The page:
Imam Khomeini Port in the south-western Khuzestan province. FILE

Imam Khomeini Port in the south-western Khuzestan province

Despite Government Claims Iran’s Non-Oil Exports Stagnant


Iran’s government claims it has increased non-oil exports, but official figures show more revenues are the result of higher global prices, not more shipments.

According to the latest figures released by Iran’s Customs Organization, value of non-oil exports has increased in the past four months,but the actual volume has remained the same.

The latest figures released by the Customs Organization show Iran exported 35.6 million tons of commodities worth $17.2 billion in the first four months of the Iranian year (March 21-July 21). This is 22 percent higher in value than in the same period last year.

The average price of exported goods, according to the same report, stood at $505 per metric ton which was up by 24.6% in comparison with the same month in the previous year. The weight of exported goods during the same period, however, decreased by 10%.

In the Iranian calendar month of Farvardin (March 21 to April 20), Iran’s exports to its top five destinations -- China (35%), Iraq (11.5%), The United Arab Emirates (18%), Turkey (9.75%) and Afghanistan (9.2%%) -- made up 77.1% of the country’s total non-oil exports.

The increase in foreign trade is due to the higher monetary value of goods in international markets after the breakout of war in Ukraine rather than the volume of exported goods, chairman of Iran-China chamber of commerce, Majidreza Hariri, told reformist Arman-e Melli newspaper.

“An increase in exports would be significant only when the weight of exported goods was higher and the goods were exported to a wider range of destinations,” Hariri said.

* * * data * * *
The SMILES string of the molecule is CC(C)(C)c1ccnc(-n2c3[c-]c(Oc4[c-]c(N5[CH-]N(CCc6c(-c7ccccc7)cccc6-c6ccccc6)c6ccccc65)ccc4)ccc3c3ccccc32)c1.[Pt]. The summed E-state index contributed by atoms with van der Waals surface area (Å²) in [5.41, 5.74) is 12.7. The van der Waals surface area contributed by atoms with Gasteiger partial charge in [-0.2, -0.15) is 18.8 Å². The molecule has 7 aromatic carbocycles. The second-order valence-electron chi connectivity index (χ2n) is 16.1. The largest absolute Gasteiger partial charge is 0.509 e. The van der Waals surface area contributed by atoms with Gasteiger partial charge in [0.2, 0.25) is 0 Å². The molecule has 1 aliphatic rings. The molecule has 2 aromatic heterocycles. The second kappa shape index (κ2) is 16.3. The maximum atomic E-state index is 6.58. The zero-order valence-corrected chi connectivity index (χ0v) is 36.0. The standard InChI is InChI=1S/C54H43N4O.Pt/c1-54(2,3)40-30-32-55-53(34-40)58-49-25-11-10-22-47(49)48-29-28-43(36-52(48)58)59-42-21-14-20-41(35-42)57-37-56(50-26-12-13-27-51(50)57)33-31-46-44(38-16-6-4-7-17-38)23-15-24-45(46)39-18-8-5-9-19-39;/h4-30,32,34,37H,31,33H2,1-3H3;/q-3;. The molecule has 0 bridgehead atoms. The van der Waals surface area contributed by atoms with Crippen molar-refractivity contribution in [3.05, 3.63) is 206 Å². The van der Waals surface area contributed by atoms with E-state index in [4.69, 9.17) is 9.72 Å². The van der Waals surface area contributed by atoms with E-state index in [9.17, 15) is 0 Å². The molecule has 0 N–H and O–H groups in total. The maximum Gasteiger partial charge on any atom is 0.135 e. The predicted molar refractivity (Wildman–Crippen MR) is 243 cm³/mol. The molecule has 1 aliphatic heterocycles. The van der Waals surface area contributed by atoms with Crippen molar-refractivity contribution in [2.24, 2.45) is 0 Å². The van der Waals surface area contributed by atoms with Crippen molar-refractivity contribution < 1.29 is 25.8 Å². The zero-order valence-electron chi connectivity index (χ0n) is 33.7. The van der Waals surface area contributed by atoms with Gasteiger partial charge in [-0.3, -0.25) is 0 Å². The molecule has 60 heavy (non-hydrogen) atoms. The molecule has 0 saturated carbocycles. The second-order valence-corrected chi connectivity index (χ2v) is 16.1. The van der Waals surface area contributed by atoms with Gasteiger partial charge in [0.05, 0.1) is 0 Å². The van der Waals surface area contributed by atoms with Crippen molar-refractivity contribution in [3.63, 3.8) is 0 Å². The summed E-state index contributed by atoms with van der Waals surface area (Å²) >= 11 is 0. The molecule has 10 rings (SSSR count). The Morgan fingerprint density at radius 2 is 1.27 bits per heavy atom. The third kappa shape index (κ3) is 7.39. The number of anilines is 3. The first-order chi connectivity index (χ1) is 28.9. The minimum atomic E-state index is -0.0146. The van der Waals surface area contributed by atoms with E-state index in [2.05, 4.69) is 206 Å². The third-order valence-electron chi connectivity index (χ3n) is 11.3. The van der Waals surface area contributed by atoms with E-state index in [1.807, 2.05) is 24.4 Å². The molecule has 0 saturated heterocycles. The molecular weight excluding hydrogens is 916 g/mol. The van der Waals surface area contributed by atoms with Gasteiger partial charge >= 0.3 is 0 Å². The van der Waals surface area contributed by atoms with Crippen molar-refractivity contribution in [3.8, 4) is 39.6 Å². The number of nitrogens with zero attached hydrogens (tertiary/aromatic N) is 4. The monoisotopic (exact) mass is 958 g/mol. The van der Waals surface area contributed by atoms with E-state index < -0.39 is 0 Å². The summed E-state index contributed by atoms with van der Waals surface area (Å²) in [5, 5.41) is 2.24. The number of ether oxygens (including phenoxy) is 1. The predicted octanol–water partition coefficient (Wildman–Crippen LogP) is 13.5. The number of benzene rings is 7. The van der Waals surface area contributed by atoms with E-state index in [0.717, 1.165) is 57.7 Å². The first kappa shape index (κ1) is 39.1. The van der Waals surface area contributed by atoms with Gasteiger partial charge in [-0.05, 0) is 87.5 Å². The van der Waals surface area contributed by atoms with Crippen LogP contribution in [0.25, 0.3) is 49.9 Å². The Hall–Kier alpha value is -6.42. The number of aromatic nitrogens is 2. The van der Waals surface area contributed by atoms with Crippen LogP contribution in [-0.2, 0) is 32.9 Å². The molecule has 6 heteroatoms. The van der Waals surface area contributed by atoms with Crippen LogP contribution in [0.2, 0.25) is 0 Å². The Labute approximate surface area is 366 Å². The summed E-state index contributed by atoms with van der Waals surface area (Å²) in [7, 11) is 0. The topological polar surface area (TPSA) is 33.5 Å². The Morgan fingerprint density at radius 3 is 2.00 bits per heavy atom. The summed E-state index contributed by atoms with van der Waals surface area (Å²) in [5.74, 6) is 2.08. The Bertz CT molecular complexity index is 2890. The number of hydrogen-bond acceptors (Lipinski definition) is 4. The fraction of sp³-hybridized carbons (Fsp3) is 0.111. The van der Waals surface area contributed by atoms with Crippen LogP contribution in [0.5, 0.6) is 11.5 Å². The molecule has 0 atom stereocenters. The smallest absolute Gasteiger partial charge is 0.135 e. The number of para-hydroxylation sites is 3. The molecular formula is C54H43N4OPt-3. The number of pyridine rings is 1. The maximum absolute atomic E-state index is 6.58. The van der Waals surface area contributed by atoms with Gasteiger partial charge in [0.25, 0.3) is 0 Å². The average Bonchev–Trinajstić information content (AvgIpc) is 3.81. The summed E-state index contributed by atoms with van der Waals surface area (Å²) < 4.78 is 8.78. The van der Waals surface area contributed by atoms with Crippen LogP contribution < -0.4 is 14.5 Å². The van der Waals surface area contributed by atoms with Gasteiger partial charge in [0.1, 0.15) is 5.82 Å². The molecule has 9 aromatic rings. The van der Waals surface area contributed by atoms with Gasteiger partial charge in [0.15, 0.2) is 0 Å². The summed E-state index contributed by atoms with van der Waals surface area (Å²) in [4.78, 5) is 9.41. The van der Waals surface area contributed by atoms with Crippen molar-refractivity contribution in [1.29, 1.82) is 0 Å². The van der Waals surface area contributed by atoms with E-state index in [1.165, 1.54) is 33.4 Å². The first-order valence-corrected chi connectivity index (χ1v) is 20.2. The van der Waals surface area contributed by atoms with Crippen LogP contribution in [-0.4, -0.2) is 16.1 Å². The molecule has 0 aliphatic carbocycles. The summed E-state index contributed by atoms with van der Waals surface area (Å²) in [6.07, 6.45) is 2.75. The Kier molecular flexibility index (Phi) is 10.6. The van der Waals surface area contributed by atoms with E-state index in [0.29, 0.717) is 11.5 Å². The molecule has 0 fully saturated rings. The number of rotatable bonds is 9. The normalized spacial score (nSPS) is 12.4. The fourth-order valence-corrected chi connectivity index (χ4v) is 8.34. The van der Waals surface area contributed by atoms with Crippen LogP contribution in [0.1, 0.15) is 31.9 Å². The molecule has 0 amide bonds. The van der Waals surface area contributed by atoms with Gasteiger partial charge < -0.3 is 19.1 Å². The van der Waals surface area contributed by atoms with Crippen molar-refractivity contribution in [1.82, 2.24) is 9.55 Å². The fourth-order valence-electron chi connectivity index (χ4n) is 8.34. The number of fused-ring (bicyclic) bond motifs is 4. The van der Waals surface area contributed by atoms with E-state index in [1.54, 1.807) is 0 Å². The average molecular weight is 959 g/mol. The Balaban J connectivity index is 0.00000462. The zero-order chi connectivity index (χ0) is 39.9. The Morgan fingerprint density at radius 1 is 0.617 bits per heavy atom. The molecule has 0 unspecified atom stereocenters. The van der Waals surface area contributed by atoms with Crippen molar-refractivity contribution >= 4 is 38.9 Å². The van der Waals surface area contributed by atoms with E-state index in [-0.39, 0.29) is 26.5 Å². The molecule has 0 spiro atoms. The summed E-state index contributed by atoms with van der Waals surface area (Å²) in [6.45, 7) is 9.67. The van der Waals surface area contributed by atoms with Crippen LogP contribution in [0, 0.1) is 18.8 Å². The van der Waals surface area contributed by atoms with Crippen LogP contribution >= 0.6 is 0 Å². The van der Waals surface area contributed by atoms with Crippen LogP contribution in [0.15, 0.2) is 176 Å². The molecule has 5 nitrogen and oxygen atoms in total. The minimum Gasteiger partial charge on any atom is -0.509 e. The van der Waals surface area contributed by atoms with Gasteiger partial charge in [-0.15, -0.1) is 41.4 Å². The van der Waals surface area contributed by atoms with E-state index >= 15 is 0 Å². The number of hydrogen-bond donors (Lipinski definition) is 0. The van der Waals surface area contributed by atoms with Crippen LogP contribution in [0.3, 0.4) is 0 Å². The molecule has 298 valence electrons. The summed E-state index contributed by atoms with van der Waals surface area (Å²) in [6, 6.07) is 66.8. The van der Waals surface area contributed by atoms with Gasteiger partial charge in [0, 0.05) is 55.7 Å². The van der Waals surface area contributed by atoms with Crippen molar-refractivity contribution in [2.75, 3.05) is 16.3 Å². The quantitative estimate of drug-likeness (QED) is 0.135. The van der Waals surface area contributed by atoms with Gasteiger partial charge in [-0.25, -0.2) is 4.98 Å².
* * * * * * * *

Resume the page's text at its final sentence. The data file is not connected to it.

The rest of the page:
However, the hardliner government and its supporters are hard pressed to show economic success as annual inflation has reached 54 percent in recent months making life extremely hard for lower and missile classes. Food price inflation is actually close to 100 percent.

Referring to the impact of US oil export sanctions, Meysam Mehrpour, economic expert, told Mehr news agency last week that planning the country's economy cannot be based on oil revenues because of US sanctions and fluctuating oil prices, so the best way to remedy trade imbalance would be increasing non-oil exports.

Mehrpour also said Iran generally exports its surplus food and agricultural products but there are usually no long-term export plans in place in regards to production, which prevents Iran from becoming a powerful exporter with stable and sustainable export capabilities.

Iran’s oil exports dropped to less than 300,000 bpd in 2019, a year after the United States pulled out of the 2015 nuclear agreement and imposed sanctions. In January President Ebrahim Raisi said his government had increased oil exports by 40 percent and the volume of oil exports now stands at around 700-800 thousand barrels p/d.

Officials claim income from oil exports was up 580% in the first four months of the current Iranian year compared with the same period a year ago. It is hard to explain this bizarre claim even if exports increased by 40 percent and oil prices by 30 percent since January.

Experts say higher revenues from oil and other exports last year were largely offset by a nearly 50% increase in capital flight which is estimated as $9.3 billion dollars in the 12 months ending in March.

US sanctions since 2018 have drastically impacted Iran’s economy. Last week, Hariri told the Iranian Student News Agency (ISNA) in an interview that Iran would need 8 years to regain the economic status of 2010 even if it maintains an annual growth rate of 8 percent throughout the coming years.

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